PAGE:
Over the past 18 months, NTT DATA has successfully concluded a massive integration of Dell Services. To say the integration exercise was complex would surely be an understatement. Picture this: the $3.1 billion (£2.4 billion) acquisition entailed expanding our operations from 10 to 40 countries and involved integration of more than 1,000 applications, and 200 IT projects; 23,000 laptops and desktops; 37,000 email boxes and 6,500 mobile devices; 54 facilities and 1,600 data circuits; and 9 data centres. Moreover, what’s staggering to note is that we were able to finish this task four months ahead of schedule and under budget.
You can read more about the integration in CIO.com’s article, Inside NTT DATA-Dell Services’ Massive Technical Integration. In the article, NTT DATA Services CIO Barry Shurkey relates an inside look at how everything was accomplished to CIO Senior Writer Clint Boulton, and recounts the challenges his team overcame and the lessons learned throughout the integration process. Through the acquisition of the former Dell Services we gained greater insight into how IT integration is one of the most important aspects of mergers and acquisitions.
You can also discover how to turn the complicated into the completed on our web page: Simplify Your M&A.
Keep IT front and centre
Today, IT is so pervasive that integration of systems plays an increasingly larger role the successful combining or spinoffs of companies. IT is so deeply aligned to every aspect of an organisation — including functional, operational, managerial, marketing, R&D, financial and human resources — that no merger can happen without keeping the IT needs of all the stakeholders at the forefront. For example, even a small change in the keyword combination to achieve a small task can throw an organisation off-balance, or introduction of new software and methodologies to one company acquired in a merger can drastically reduce productivity or cause bottlenecks to existing processes. It is very important to reach out to all the stakeholders, pay close attention to their concerns and arrive at a consensus that is acceptable to maximum number of people. An IT integration consulting can help you achieve that.
Crucial considerations during IT integration include:
- Ensuring that business operations are not negatively impacted during the integration.
- Combining the best and the most adaptable IT resources, and creating a technology environment that accommodates the maximum number of employees on all sides.
- Orchestrating on-going IT support to take care of existing and new conflicts of interest, and cover integration possibilities where none exist.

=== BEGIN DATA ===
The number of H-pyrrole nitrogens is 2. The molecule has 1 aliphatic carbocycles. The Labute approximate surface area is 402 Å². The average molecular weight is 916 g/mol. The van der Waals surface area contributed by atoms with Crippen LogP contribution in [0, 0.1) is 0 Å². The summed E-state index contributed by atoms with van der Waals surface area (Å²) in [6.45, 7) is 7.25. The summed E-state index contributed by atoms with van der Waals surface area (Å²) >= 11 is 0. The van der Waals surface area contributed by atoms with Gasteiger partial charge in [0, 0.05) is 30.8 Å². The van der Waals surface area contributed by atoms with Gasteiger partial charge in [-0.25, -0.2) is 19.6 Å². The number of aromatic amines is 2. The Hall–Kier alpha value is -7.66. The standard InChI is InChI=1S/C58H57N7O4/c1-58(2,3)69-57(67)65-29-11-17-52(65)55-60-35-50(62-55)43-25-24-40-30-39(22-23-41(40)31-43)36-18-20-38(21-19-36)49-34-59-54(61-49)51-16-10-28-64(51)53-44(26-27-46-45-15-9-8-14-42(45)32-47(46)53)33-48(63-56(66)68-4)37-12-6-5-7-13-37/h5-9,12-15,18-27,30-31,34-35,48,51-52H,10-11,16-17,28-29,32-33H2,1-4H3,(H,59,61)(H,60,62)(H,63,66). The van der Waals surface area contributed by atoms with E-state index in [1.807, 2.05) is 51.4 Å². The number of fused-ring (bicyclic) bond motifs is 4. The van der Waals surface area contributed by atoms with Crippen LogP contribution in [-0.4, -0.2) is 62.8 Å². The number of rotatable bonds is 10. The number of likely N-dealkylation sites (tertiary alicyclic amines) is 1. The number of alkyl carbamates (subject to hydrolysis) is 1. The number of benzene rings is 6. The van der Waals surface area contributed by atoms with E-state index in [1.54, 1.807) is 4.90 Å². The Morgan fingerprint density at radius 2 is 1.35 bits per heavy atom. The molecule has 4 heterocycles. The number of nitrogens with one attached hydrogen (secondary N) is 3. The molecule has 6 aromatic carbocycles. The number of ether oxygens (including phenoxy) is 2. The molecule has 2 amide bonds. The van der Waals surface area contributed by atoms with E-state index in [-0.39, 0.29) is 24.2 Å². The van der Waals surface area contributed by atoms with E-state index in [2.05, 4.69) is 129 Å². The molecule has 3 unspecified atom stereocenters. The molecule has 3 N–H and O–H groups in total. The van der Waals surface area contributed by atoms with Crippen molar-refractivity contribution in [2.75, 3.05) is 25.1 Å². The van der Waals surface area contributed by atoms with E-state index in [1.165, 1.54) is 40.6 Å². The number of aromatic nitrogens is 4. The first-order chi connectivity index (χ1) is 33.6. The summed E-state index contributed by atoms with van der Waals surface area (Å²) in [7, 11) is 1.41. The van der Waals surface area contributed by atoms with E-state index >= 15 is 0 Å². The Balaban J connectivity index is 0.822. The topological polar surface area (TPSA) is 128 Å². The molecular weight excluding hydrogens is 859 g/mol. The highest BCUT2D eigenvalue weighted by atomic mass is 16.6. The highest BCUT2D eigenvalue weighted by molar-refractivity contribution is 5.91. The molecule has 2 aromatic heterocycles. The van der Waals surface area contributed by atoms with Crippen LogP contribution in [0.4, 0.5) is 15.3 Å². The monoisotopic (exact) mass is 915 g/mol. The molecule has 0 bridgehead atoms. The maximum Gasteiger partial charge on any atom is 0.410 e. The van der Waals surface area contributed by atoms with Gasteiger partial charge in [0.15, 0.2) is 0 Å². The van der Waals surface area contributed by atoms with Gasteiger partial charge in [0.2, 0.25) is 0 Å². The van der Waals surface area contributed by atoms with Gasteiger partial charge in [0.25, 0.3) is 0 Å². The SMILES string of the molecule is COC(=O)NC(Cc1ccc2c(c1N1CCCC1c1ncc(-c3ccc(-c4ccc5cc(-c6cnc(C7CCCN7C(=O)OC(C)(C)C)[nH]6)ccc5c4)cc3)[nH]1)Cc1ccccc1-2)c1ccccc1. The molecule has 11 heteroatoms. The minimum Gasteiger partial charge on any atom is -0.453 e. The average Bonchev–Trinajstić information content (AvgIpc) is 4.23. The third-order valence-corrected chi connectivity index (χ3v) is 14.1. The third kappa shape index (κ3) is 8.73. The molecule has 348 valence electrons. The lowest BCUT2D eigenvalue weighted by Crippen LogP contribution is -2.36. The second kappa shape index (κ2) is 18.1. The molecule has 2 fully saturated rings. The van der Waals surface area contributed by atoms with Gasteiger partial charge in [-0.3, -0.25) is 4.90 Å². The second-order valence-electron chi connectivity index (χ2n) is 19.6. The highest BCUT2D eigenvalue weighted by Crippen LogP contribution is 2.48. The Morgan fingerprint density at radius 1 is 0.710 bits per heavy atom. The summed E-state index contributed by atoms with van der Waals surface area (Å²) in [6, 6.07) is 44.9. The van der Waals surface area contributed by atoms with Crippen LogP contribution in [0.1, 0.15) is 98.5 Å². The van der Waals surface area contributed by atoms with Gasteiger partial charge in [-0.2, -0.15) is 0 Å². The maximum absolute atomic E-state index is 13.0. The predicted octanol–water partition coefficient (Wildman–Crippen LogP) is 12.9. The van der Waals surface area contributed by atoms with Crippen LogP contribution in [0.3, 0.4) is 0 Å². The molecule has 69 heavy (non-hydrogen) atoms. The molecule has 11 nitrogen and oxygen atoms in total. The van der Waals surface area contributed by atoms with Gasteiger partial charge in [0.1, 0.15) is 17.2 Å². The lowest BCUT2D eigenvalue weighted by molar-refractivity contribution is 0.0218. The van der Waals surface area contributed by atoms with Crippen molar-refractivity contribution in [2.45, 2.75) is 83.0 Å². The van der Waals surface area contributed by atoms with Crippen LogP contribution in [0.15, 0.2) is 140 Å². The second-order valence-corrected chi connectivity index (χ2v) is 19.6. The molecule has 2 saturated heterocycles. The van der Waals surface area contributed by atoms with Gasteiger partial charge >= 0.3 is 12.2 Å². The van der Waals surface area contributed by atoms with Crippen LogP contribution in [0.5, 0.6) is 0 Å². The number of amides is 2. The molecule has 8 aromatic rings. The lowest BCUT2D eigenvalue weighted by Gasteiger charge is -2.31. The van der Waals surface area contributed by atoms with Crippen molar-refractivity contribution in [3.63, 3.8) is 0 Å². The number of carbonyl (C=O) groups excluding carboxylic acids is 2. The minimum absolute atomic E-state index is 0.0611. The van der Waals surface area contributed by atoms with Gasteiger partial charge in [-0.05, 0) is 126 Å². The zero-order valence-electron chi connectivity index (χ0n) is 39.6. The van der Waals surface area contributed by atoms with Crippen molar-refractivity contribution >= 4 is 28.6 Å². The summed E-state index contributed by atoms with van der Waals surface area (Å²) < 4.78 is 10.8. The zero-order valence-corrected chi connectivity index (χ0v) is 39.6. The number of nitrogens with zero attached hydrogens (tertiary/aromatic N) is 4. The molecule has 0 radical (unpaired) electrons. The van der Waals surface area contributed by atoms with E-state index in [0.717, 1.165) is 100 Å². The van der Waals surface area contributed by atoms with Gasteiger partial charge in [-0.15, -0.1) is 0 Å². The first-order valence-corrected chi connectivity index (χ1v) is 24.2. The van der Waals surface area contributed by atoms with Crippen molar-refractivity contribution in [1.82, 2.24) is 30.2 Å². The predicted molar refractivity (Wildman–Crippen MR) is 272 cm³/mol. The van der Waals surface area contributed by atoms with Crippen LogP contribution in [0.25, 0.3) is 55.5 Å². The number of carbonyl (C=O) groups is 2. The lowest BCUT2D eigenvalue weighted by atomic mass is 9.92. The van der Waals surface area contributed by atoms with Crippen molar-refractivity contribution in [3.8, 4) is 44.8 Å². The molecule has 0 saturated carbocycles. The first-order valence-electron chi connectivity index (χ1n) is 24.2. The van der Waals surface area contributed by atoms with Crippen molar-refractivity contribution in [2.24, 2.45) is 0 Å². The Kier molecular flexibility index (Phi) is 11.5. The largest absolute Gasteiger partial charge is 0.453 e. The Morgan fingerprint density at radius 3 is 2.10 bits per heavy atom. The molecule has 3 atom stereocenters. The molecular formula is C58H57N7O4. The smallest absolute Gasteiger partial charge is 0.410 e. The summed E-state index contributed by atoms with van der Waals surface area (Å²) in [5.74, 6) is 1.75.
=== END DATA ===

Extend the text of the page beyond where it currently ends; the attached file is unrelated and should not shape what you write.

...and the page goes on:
- Training the workforce transition into the new IT environment without overwhelming them with change.
Seamless IT integration during and after the merger also calls for on-going communication with the leaders and management of organisations. Since they are responsible for the smooth functioning of the workforce, they are in a better position to lead their respective teams with change and keep them motivated, focused and open to new learning.
Define an integration strategy
Create an integration strategy that aligns your approach with larger objectives and goals of both the organisations. Every organisation uses IT for operational efficiency but, if all the IT components from both the companies are not synergised, it can derail M&A efforts.
Here are three approaches that you should consider:
- Best-of-breed software: For example, both companies must determine which is the best supply chain management software being used by both companies. Should the software be integrated or should the best among both be implemented across the board?
- The best IT system prevailing over the other: Instead of evaluating individual IT components, the entire set of IT infrastructure (primarily software) can be adopted by both companies, overlaying it with necessary customisation.
- Build everything from scratch: Although an expensive and time-consuming undertaking, if it is impossible or counter-productive to combine both the existing IT systems, it is preferable to build everything from scratch taking into consideration the needs of all stakeholders.
Be inclusive and develop a training schedule
Although all the stakeholders, including management and IT leaders, collectively work for the growth of the organisation, on a day-to-day basis they are responsible for their individual performance and thus may not be able to empathise with the issues faced by other teams due to lack of communication. It is necessary that the overall implications of a robust IT integration process are understood by all sides. In the event of new software applications or introduction of software applications from the other company, make sure that the teams go through training on the new IT setup. Some of the greatest integration challenges can be met with timely training.
IT planning is not only critical, but also helps to create a strategic and robust roadmap that brings together the new and various needs of all the departments and business functions while being aligned to M&A and business objectives.
Post Date: 06/11/2018